ACTA is an independent, non-profit organization committed to academic freedom, excellence, and accountability at America's colleges and universities.

ACTA is an independent, non-profit organization committed to academic freedom, excellence, and accountability at America's colleges and universities.

ACTA is an independent, non-profit organization committed to academic freedom, excellence, and accountability at America's colleges and universities.

Out of the Frying Pan…

April 20, 2005 by ACTA

Harvard president Lawrence Summers spent the better part of the winter backpedalling after suggesting that biological differences may account at least in part for the comparatively low numbers of women working in the hard sciences and in engineering. The suggestion was mild, balanced, and speculative, framed not as an assertion but as one of several possibilities that researchers might consider investigating. The reaction to the suggestion, however, was one of sustained outrage; it culminated in the Harvard arts and sciences faculty passing a vote of "no confidence" in their politically incorrect leader.

Now it looks as though Summers may be in for another round of accusations, apologies, and attacks on both his character and his qualifications as a leader. This time the subject is Native Americans, and this time Summers has caused offense by citing documented facts that, according to some, don't mesh well with our increasingly simplified historical picture of murderously racist white Americans setting out to destroy innocent Native American communities. In a recent talk, Summers noted that:

For everyone who was killed or maimed in some attack by European-descended Americans on the Native American population, for every conscious death that came in war, 10 were a consequence of the diseases that came to North America with the European immigrants. There are fragmentary accounts of a kind of early biological warfare. You know, let's wrap a blanket around somebody who has smallpox and then encourage some other people to use that blanket. But the vast majority of the suffering that was visited on the Native American population as the Europeans came was not a plan or an attack, it was in many ways a coincidence that was a consequence of that assimilation. Nobody's plan. But that coincidence caused an enormous amount of suffering.

According to a piece in today's edition of, Summers' critics are offended not because he got his facts wrong, but because the facts he cited "minimized the responsibility of the United States for the deaths of so many American Indians" and because he made note of problems within Native American communities. Summers has already begun apologizing for referencing politically inconvenient information, telling the Harvard student paper, The Crimson, that he "did not mean for a moment to diminish the severity or ferocity of the widespread violence that claimed very many lives," and noting that his "aim was to point to the need for conscious efforts at Harvard and in the nation more broadly to contribute to the prosperity and health of Native American communities. I regret if my remarks were understood otherwise."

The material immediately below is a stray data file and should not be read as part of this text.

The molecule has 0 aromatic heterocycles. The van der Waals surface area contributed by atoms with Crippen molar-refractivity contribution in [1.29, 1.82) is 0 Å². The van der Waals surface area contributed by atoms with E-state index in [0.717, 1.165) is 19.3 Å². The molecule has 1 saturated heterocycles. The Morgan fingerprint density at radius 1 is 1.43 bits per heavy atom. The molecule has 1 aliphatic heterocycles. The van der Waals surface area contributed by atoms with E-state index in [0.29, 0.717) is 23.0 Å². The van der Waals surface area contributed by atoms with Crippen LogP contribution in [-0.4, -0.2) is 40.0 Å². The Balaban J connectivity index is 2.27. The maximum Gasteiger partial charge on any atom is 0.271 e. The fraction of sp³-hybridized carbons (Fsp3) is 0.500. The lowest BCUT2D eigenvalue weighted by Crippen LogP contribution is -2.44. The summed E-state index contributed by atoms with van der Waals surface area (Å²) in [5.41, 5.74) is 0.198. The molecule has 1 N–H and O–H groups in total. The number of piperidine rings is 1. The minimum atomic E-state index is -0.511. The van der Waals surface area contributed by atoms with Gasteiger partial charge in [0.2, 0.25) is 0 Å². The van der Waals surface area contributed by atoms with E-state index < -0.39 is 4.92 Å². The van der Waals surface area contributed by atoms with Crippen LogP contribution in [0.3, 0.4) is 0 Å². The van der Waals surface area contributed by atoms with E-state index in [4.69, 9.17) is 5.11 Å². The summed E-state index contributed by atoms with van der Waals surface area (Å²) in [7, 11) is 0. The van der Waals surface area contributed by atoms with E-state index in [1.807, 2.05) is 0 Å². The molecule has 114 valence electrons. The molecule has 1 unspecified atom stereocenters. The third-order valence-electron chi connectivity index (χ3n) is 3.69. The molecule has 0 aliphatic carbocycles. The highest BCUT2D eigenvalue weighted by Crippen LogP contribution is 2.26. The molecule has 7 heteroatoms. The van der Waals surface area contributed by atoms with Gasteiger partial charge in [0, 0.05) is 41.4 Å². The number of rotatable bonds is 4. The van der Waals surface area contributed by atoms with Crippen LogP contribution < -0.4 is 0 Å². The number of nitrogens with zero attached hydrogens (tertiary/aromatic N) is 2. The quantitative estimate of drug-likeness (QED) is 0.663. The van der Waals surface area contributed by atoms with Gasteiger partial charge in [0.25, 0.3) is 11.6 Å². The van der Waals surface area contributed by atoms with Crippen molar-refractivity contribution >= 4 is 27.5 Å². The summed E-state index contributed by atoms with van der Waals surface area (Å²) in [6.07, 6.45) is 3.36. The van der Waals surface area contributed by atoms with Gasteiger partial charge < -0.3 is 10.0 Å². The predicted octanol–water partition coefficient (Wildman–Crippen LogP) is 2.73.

Summers gave the talk containing this new batch of offensive comments last September. The comments are only now being publicized because they are being used to make a broader political case against Summers' suitability to serve as president of Harvard. The agent in this instance is The Washington Post, which ran a long article last week on Summers' alleged history of offending minority groups. The piece discussed the debacle of the winter, and then moved on to suggest that Summers has a habit of making impolitic and hurtful remarks. It mentioned the September talk, as well as Summers' now infamous run-in with former Harvard professor Cornel West, who decamped to Princeton several years ago after Summers questioned the seriousness of his work. Summers' friendliness to the ROTC program and his disapproval of a 2002 petition urging universities to divest from Israel are also cited as instances of his political impropriety. Late in the article, the author does attempt to capture the complexities of Summers' controversial leadership, but the concluding note is a telling one: "there are a lot of people at Harvard who wonder what will come out of Summers's mouth next, and what, in the end, their institution will look like if Summers succeeds in molding it in his own image." Summers takes shape here as a loose cannon, someone whose demagogic inability to control or craft his words threatens the integrity of Harvard itself. The picture is tellingly overdrawn, its emphasis on Summers' speech revealing in its implicit hostility to the free exchange of ideas institutions such as Harvard are supposed to embody. But it appears to have done its work: This morning, The Crimson is running a long piece that builds on the WaPo article. The snowballing appears to have begun.

Last week, Harvard announced the hire of two tenure-track professors specializing in Native American studies.


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